Gandhi arrived in Durban on 23 May 1893. This was at the
invitation of Seth Dada Abdullah in order to help him with a
court case. During his stay here he engaged in peaceful
confrontation in the struggle for equality, justice and human
dignity. His non-violent strategy was conceived as Satyagraha
- the technique of non-violent action for rectifying
injustices and righting wrongs.
Gandhi was involved
in the formation of two political institutions. In 1894 he
founded the Natal Indian Congress. The Transvaal-based British
Indian Association was established by Gandhi nine years later
in 1903. During the same year he started the newspaper 'Indian
Opinion' and a year later he established the Phoenix
Settlement in Durban. The 'Indian Opinion' was published from
the Settlement in four languages. It was the prime vehicle for
the growth and dissemination of Gandhi's thoughts.
|Main Buildings Of Phoenix
- International Printing Press
Gandhi Museum and Library
Gandhi Health Clinic
Gandhi Primary School
- 'Kasturbavahn' the house built and lived in
by Gandhi's son Manilal and his family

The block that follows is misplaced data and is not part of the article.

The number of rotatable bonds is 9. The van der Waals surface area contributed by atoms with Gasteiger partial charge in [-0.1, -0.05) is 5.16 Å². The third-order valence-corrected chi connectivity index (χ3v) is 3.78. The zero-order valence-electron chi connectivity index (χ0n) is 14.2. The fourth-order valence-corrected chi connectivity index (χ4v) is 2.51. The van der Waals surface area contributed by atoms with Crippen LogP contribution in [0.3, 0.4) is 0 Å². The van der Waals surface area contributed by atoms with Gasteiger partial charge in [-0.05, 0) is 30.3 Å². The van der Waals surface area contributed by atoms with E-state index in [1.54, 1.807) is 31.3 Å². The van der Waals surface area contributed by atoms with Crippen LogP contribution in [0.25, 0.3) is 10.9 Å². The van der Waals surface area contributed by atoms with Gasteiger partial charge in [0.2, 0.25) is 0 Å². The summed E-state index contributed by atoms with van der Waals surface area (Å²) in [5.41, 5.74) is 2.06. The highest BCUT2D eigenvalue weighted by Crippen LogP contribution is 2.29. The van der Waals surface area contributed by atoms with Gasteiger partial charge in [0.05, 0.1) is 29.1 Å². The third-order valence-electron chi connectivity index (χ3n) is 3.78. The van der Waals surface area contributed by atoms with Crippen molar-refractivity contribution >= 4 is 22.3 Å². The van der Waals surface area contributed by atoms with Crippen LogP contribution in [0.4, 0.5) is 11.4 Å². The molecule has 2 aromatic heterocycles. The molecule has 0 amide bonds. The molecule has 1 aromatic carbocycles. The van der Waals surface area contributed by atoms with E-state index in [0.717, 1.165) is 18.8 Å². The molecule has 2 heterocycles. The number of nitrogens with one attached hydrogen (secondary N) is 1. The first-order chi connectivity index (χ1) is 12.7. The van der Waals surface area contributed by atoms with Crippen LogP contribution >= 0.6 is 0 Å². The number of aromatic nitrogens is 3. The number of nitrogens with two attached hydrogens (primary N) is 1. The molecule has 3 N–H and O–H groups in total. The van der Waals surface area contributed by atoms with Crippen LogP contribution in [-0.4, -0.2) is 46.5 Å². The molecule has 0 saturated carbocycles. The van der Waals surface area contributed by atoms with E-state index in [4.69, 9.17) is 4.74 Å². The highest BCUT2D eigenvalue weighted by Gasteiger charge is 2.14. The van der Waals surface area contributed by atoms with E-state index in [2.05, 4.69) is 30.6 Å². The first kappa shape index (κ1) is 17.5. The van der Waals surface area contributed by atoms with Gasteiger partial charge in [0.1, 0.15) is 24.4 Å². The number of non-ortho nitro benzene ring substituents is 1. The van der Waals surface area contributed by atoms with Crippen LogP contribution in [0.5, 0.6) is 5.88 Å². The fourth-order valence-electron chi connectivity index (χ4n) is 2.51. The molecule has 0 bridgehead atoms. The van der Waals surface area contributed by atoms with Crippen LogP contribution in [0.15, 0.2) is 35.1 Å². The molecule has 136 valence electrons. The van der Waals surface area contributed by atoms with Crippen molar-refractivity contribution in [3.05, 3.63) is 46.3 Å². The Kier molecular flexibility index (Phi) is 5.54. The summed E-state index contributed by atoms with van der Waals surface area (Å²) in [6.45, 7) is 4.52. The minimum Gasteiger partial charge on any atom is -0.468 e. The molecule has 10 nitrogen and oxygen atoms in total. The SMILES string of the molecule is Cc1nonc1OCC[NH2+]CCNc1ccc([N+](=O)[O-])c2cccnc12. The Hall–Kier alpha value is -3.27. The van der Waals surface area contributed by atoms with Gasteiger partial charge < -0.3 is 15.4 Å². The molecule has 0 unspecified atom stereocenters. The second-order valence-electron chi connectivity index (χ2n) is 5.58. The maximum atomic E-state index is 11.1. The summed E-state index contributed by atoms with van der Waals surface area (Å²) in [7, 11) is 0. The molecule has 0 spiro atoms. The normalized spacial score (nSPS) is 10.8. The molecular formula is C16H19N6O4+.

built by the Girl Guide
The Phoenix Settlement was situated on the north
western edge of Inanda about 25km from central Durban. It
comprised 100 acres of land with several main buildings
clustered together on a small hill known as the Apex area.
Throughout its long history, the Settlement played
an important role both from the spiritual and political point
of view, in promoting justice, peace and equality.
1985, during the so called 'Inanda Riots', the Settlement was
so badly damaged that it brought to an end the traditional
Gandhi family life. After the riots it was overtaken by about
8 000 informal settlers.
Phoenix settlement with remnants of the Gandhi buildings
in the background
remnant of the Printing Press constructed in
Settlement and the immediate surrounding area is presently
collectively known as Bhambayi. About 20,000 people live in
the area. Before and during the first non-racial democratic
election, held on 27 April 1994, Bhambayi was in the midst of
an intense regional conflict between the followers of the
Inkatha Freedom Party and the United Democratic Front. In more
recent times, the Bhambayi Resident's Association and the
Bhambayi Development Committee have been established.
The Phoenix Settlement Trust Committee
(established in 1969 to celebrate the Centenary of the birth
of Gandhi) is presently promoting the reconstruction and
development of the Settlement. The Phoenix Settlement Trust
has members from different service organisations including the
African National Congress, the Inkatha Freedom Party and the
Durban Metropolitan Council. Negotiations are currently
underway with the local community at Bhambayi, the Minister of
Housing in KwaZulu-Natal, the Central Government and the
Durban Metropolitan Council to conserve the settlement.
Aerial photograph of the settlement outlined in
red. The blue circle indicates the location of Gandhi's